to be flabbergasted, to be astonished, to be dumbfounded, to be thrown for a loop

Example Sentences

Me he quedado a cuadros.  Juliana me acaba a decir que ha roto de Manuel cinco días antes de la boda.

Quedarse a cuadros expresa un sentimiento de sorpresa.  Significa que una persona se ha asombrada por alguna razón.

I learned my Spanish phrase of the day at one of my favorite blogs for Spanish students – La Página Del Español.

¡Feliz miércoles!

Chillar – My Spanish Word Of The Day – 5/12/2017

El maestro le chilla al estudiante.


My Spanish word of the day is:


 to shout, to yell, to shriek, to scream (persons)

 to screech, to squeal, to yelp, to squeak (animals)


3 Example Sentences

1. La maestra les chilló a los niños para que se callaran.  (The teacher shouted at the children, telling them that they must be quiet.)

2. Cuando chillas, no entiendo nada de lo que dices.  (When you are yelling, I don’t understand a word you are saying.)

3. Supe que había un ratón en la casa porque lo oí chillando.  (I knew there was a mouse in the house because I heard it squeaking.)


Chillar es levantar mucho la voz por costumbre o por enfado.  Chillar es dar chillidos una persona o algún animal, como  un ratón, una rata o un perro herido.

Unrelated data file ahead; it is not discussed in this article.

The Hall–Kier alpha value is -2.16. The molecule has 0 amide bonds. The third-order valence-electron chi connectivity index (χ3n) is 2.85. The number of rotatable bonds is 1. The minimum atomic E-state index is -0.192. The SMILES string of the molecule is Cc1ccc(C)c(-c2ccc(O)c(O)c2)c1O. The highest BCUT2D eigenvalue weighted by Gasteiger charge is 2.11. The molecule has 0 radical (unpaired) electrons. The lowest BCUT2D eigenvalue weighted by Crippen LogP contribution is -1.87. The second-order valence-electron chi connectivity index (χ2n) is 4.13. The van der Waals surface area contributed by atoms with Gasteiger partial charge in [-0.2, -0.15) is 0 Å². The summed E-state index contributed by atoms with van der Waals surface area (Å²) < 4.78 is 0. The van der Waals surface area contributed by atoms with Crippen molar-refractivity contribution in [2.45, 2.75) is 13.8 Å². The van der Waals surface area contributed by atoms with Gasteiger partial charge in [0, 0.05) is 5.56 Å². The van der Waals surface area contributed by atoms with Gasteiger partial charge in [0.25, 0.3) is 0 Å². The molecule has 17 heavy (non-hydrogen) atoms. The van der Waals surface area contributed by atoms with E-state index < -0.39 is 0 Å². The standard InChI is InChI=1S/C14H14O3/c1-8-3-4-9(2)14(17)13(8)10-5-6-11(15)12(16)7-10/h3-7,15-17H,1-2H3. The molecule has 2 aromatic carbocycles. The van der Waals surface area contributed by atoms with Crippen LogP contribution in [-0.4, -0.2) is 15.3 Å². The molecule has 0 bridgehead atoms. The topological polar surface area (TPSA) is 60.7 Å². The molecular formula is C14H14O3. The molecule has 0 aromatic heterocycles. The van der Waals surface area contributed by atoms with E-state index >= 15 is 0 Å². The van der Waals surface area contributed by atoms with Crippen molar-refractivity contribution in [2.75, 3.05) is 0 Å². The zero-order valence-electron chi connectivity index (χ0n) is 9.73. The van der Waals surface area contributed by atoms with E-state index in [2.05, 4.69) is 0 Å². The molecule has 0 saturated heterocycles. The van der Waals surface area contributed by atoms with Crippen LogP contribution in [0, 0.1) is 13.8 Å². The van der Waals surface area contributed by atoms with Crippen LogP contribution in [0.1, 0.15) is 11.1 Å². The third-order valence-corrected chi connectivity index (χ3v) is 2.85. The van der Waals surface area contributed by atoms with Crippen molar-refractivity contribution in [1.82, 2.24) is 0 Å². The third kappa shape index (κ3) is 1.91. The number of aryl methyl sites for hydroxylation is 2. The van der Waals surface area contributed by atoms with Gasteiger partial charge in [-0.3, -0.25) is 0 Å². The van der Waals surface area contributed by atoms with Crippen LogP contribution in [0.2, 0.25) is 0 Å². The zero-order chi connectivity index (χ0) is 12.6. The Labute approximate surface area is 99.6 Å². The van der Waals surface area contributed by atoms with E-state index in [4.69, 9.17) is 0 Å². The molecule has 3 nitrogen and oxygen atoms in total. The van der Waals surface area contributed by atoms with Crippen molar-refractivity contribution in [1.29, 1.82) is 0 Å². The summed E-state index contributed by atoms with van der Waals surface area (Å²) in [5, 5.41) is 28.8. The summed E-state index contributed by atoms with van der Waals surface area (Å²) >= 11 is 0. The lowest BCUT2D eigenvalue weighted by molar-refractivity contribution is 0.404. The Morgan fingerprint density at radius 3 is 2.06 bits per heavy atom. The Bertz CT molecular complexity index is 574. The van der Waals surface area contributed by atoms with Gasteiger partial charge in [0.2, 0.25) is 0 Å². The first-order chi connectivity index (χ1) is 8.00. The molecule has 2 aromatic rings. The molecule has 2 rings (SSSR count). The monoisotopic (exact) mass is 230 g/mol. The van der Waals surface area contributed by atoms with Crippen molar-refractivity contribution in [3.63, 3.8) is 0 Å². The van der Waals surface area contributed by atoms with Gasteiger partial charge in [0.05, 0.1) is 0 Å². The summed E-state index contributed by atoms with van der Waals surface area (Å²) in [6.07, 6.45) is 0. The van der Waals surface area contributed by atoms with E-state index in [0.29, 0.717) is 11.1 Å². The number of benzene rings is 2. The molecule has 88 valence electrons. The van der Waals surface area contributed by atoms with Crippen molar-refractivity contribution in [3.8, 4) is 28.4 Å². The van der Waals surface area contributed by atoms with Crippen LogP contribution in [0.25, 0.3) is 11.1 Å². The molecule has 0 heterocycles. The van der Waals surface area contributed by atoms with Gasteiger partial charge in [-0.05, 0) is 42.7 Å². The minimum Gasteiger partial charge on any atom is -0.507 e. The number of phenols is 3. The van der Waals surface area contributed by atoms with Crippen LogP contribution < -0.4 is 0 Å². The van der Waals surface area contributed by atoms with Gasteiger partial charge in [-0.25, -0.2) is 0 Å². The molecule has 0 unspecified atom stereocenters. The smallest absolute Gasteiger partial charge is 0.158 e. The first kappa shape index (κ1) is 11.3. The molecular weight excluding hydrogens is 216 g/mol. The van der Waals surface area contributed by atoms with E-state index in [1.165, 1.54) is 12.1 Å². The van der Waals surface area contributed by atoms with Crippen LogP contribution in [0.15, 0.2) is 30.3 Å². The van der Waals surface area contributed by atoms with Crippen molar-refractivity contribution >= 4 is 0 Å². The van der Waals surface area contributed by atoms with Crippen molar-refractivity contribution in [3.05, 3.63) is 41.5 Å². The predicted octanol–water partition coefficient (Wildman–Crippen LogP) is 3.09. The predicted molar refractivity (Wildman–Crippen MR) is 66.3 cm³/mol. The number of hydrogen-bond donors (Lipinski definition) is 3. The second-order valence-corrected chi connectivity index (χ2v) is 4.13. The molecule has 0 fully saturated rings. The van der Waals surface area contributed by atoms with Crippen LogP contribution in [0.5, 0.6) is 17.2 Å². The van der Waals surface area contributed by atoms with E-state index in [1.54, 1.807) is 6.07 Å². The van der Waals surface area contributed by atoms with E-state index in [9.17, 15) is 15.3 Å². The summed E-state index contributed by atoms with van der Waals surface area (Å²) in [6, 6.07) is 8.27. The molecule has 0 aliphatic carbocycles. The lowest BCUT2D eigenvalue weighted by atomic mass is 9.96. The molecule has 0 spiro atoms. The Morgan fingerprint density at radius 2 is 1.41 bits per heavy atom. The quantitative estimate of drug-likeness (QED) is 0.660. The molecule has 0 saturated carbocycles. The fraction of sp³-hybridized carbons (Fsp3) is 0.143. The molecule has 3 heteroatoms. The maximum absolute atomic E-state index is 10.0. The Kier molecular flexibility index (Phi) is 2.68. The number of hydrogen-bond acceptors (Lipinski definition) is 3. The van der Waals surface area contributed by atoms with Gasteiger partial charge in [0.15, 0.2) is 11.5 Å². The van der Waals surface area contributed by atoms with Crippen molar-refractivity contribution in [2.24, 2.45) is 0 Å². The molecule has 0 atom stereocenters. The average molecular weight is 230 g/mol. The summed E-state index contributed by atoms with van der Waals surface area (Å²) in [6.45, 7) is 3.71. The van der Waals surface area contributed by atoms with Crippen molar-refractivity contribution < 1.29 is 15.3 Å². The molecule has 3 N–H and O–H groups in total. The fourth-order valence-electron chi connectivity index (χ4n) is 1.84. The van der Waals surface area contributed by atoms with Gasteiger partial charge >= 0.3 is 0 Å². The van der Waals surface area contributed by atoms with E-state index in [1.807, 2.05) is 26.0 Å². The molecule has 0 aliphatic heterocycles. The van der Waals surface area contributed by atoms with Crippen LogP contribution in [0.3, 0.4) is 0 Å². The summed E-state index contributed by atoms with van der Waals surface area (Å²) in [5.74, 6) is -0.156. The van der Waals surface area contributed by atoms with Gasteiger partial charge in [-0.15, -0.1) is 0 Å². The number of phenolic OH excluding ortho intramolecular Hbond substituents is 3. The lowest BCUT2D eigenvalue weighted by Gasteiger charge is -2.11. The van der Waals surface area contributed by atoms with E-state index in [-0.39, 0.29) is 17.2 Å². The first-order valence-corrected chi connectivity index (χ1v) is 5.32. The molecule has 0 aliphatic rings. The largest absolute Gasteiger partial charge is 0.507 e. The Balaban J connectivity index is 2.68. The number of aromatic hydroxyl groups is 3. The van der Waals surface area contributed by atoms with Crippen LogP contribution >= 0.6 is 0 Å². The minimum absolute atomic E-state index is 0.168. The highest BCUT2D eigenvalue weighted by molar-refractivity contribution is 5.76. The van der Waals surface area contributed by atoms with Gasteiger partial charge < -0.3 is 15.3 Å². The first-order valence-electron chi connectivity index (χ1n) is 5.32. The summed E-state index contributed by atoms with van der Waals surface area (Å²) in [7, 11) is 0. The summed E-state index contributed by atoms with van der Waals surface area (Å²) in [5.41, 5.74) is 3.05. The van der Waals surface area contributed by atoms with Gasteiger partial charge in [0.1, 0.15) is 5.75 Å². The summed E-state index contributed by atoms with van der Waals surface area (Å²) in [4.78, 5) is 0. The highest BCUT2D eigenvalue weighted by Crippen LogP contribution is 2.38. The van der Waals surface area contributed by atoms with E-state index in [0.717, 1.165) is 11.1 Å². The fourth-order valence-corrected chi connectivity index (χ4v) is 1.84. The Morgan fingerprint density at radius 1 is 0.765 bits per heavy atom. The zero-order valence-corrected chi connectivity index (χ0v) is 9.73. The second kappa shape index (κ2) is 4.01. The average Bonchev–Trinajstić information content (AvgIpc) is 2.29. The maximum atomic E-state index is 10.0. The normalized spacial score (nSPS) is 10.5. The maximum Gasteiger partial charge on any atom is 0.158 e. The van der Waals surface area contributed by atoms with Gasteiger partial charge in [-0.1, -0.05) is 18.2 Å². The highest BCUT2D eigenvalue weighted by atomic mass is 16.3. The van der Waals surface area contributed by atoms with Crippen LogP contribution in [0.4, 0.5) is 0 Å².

3 Sinónimos

  1. gritar – (to shout)
  2. desgañitarse – (to scream at the top of your lungs)
  3. vociferar – (to shout, to yell, to boast, to brag)

3 Antónimos

  1. callar – (to silence)
  2. hablar bajo – (to speak in a low voice)
  3. susurrar – (to mutter, to mumble)

¡Ojo! Chillar versus Chirriar and Rechinar

Chillar is used with persons and animals.  It can also be used to describe colors that clash as well as colors that are too intense.

2 Examples

1. El marrón y el rojo de la pared chillían. (The brown and red colors on the wall clash.)

2. Para mi gusto, ese color amarillo chilla demasiado.  (That yellow is too intense for      my liking.)

Chirriar and rechinar are used when you are talking about things .

Chirriar is used when talking about a door that squeaks of creeks, or when talking about brakes that screech or squeal.

2 Examples

1. En las películas de terror, las puertas chirrían al abrirse.  (In horror pictures, the doors squeak when they are opened.)

2. Tengo que llevar al auto al taller porque chirrían los frenos.  (I have to take the car to the shop because the brakes are squealing.)

Rechinar is used to talk about metals and motors that squeak, grind, or clank.  You can also use it to talk about people who grind their teeth.

2 Examples

1. El martillo rechinaba fuerte contra el yuque.  (The hammer clanked loudly against the anvil.)

2. A mi esposo le rechinan los dientes cuando duerme.  (My husband grinds his teeth in his sleep.)

¡Feliz Finde!

Image Credit: Clip Art Fest/miss lynn henderson from irving